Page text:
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From: Jeff Garland (jeff_at_[hidden])
Date: 2006-12-11 21:14:37

Eric Niebler wrote:
> I'm pleased to announce the availability of a new library for computing
> with time series ( From the
> documentation:
>> The purpose of the Boost.Time_series library is to provide data structures, numerical
>> operators and algorithms to operate on time series. A time series is a series of data
>> points, sampled at regular intervals. The library provides numerous time series containers,
>> each with different time/space trade-offs, and a hierarchy of concepts which allow the time
>> series to be manipulated generically. The library also provides operators and algorithms which
>> use the generic interfaces to perform calculations on time series and accumulate various
>> statistics about them.
>> Boost.Time_series does not yet contain all the algorithms one might want in order to perform
>> full time series analysis. However, the key contribution of Boost.Time_series is the framework
>> and the rich hierarchy of concepts with which such algorithms can be written to efficiently and
>> generically process series of data with widely divergent in-memory representations and performance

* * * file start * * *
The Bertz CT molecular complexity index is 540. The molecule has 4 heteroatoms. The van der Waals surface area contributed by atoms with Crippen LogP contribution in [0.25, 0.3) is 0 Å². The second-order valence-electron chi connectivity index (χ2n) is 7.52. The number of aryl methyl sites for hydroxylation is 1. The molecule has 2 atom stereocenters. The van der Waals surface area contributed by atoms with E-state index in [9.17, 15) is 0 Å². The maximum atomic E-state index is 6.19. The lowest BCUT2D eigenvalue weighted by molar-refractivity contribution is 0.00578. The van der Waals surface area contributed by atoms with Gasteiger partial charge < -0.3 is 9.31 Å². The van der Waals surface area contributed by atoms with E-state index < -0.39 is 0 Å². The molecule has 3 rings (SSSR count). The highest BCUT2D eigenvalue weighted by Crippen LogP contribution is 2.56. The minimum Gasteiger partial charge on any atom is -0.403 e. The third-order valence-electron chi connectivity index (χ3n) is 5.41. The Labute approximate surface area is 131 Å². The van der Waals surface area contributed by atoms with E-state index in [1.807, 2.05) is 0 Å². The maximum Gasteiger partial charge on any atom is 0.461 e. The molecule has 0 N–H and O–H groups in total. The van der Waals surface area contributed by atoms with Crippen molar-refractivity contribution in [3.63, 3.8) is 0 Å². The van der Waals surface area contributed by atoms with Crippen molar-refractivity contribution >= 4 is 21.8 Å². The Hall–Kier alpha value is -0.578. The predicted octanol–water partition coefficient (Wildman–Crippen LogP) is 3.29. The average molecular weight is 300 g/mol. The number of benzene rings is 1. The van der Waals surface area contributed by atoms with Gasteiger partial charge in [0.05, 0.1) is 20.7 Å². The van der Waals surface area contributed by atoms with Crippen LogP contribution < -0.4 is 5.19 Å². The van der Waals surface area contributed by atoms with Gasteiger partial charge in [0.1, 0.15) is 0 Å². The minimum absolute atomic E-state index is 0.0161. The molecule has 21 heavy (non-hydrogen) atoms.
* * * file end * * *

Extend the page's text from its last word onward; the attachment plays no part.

>> characteristics. Boost.Time_series provides several such series containers, as well as mechanisms
>> for defining additional series types and algorithms that fit within the framework. Some examples of
>> series types that are provided are: dense, sparse, piecewise constant, heaviside and others, as well
>> as adaptors for providing shifted, scaled and clipped series views.
> The documentation can be found here:
> The code is in, which can be downloaded here:
> Any suggestions for improvements are most welcome.

Hi Eric -

Looks very interesting. Feedback here is based on extremely cursory look at
the docs. And I'll say that I'm not a huge domain expert on the mathematics,
but I've run into some pretty simple time series in couple of apps over the years.

In particular, I'm sorta surprised there isn't a moving average algorithm as
that's time series algorithm with a really wide applicability. Classic
example -- calculate a 10 day rolling average of the closing price of some
stock. Or calculate a 20 minute rolling average of the trading prices or
quotes. And, so on...there are all sorts of other applications for rolling

So now for the *other* question. Am I correct in seeing that with the time
series facade that I might be able to plug in a different offset_type? Of
course, what I'm thinking is for the stock price rolling average example above
you might want to use gregorian::date or posix_time::ptime to represent point
of measurement of the stock price. I wasn't finding the requirements for the
offset_type...which is what I think would need to be replaced.

I also find the Discretization intervals interesting. Is that a standard way
of handling the breakdown for statistical purposes? The thing being that only
days and weeks are actually fixed lengths in the *messy world*...months,
quarters, etc are all different depending leap years and such.

Anyway, nice job as usual :-)


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